Resume experts may warn you not to include your hobbies on a resume. You don't have much space to impress a recruiter, hiring manager or HR staffer, and the person responsible for hiring you needs to see your most important skills above all else. However, there are certain situations when hobbies are an important addition to your personal brand.
Your hobbies add value to your personal brand, but only if you make them relevant on a resume. Forward-thinking and nontraditional companies may believe hobbies help you stand out from other candidates. Hobbies may indicate your insider industry knowledge, valuable personality traits, passion and ability to stick with something over the long term.
For example, you might be an avid coin collector applying for an IT job. Both coin collecting and IT work require great attention to detail and the ability to determine the good and bad attributes of an item, so it's worth mentioning this hobby on your resume. Consider how your sailing hobby could come into play with a sales position where boating enthusiasts may be potential clients. Your hobbies becoming selling points for your personality, and they also allow you to convey your passions to potential employers.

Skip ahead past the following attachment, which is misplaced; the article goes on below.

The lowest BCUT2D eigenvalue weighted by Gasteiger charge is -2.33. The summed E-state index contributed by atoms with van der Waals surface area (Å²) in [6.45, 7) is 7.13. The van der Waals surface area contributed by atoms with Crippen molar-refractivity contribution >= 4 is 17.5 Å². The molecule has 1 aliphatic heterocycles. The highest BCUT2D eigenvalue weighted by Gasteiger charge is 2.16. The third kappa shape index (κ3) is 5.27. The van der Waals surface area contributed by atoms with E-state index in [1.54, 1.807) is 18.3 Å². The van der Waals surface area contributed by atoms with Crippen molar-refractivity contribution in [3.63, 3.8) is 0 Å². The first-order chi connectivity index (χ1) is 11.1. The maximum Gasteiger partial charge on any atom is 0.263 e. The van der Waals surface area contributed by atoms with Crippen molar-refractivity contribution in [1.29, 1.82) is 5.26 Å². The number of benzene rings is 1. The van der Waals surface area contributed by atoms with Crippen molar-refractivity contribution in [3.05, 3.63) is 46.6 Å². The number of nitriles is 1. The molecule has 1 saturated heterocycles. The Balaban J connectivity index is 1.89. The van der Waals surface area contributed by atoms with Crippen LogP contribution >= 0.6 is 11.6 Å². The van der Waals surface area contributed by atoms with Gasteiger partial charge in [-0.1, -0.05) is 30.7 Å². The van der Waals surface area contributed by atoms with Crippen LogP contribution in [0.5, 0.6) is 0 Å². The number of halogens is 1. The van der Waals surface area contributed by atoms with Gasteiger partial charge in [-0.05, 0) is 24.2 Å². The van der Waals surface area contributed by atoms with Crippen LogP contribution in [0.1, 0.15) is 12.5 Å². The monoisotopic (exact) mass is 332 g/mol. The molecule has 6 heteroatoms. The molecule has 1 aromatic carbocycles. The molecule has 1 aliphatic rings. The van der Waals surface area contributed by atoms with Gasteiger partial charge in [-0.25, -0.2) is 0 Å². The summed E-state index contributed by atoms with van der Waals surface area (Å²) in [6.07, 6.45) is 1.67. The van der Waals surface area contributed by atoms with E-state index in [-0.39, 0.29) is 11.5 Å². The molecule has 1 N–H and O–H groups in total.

Hobbies to Include
Your hobbies enhance aspects of your personality that translate to important soft skills most employers look for in a candidate. Think about how some common hobbies come into play with your work persona.
Extreme sports, such as bungee jumping, mountain biking or skydiving, demonstrate your willingness push boundaries and test limits. You're also a calculated risk-taker. Playing competitive sports demonstrates your ability to work well with a team and speaks volumes about your determination and drive to win. Endurance sports reveal you have what it takes to go through the daily grind over the long haul with a specific goal in mind. Sports also indicate that you are willing to put in a lot of hard work (i.e. practice) before the actual competition so your body is in top form.
Yoga requires focus, concentration and awareness, and you need those skills to successfully complete daily tasks and long-term projects. Mountain climbing, like yoga, also takes special focus, since you must concentrate as you climb upward and fight the force of gravity. Your hobbies with technology reveal you have skills for a contemporary workplace. Video production, photography and blogging demonstrate your ability to use modern technology. These hobbies also require an eye for detail, precision and focus.
The overall theme of a hobby can relate to your field. For example, mountain climbing works well if you plan to apply for a position with a travel company, while your video production aptitude suits jobs in event planning, public relations or television news productions. When you can relate your hobby to your chosen field, it adds even more value to your resume and job skills.
Your hobbies can supplement your professional experience if you list them the right way. Knowing how to incorporate hobbies has the advantage of setting you apart, enhancing your skill set and demonstrating your passion for a cause dear to your heart.
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